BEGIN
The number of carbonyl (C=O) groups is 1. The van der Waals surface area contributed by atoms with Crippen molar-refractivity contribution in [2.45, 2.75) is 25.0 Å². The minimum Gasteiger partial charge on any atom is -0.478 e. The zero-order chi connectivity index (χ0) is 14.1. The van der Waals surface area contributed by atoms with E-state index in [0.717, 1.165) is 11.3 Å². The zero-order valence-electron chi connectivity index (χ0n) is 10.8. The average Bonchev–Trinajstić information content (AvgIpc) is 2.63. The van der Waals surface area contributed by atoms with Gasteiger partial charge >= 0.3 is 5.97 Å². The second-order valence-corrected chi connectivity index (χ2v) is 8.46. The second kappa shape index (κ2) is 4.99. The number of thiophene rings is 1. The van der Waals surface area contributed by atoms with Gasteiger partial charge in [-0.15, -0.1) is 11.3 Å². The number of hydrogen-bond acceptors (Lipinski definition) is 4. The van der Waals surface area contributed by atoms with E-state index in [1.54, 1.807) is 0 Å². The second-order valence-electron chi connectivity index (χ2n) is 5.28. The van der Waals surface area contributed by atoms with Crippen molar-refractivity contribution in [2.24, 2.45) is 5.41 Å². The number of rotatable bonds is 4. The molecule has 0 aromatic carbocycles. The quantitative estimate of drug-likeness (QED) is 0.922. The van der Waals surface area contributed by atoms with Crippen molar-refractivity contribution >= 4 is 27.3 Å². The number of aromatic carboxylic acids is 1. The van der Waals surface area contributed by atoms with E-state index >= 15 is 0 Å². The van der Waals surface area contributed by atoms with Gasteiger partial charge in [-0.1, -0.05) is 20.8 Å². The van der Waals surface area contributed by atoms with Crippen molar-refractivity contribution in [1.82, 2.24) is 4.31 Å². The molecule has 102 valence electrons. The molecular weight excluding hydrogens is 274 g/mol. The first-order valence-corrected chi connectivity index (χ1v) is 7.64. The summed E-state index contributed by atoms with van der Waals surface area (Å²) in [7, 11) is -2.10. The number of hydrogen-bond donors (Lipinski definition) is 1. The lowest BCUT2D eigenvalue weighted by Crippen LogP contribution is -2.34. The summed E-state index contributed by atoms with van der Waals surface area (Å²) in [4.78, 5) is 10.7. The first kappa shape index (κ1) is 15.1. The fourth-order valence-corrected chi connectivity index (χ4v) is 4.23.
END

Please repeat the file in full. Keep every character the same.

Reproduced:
The number of carbonyl (C=O) groups is 1. The van der Waals surface area contributed by atoms with Crippen molar-refractivity contribution in [2.45, 2.75) is 25.0 Å². The minimum Gasteiger partial charge on any atom is -0.478 e. The zero-order chi connectivity index (χ0) is 14.1. The van der Waals surface area contributed by atoms with E-state index in [0.717, 1.165) is 11.3 Å². The zero-order valence-electron chi connectivity index (χ0n) is 10.8. The average Bonchev–Trinajstić information content (AvgIpc) is 2.63. The van der Waals surface area contributed by atoms with Gasteiger partial charge >= 0.3 is 5.97 Å². The second-order valence-corrected chi connectivity index (χ2v) is 8.46. The second kappa shape index (κ2) is 4.99. The number of thiophene rings is 1. The van der Waals surface area contributed by atoms with Gasteiger partial charge in [-0.15, -0.1) is 11.3 Å². The number of hydrogen-bond acceptors (Lipinski definition) is 4. The van der Waals surface area contributed by atoms with E-state index in [1.54, 1.807) is 0 Å². The second-order valence-electron chi connectivity index (χ2n) is 5.28. The van der Waals surface area contributed by atoms with Crippen molar-refractivity contribution in [2.24, 2.45) is 5.41 Å². The number of rotatable bonds is 4. The molecule has 0 aromatic carbocycles. The quantitative estimate of drug-likeness (QED) is 0.922. The van der Waals surface area contributed by atoms with Crippen molar-refractivity contribution >= 4 is 27.3 Å². The number of aromatic carboxylic acids is 1. The van der Waals surface area contributed by atoms with E-state index >= 15 is 0 Å². The van der Waals surface area contributed by atoms with Gasteiger partial charge in [-0.1, -0.05) is 20.8 Å². The van der Waals surface area contributed by atoms with Crippen molar-refractivity contribution in [1.82, 2.24) is 4.31 Å². The molecule has 102 valence electrons. The molecular weight excluding hydrogens is 274 g/mol. The first-order valence-corrected chi connectivity index (χ1v) is 7.64. The summed E-state index contributed by atoms with van der Waals surface area (Å²) in [7, 11) is -2.10. The number of hydrogen-bond donors (Lipinski definition) is 1. The lowest BCUT2D eigenvalue weighted by Crippen LogP contribution is -2.34. The summed E-state index contributed by atoms with van der Waals surface area (Å²) in [4.78, 5) is 10.7. The first kappa shape index (κ1) is 15.1. The fourth-order valence-corrected chi connectivity index (χ4v) is 4.23.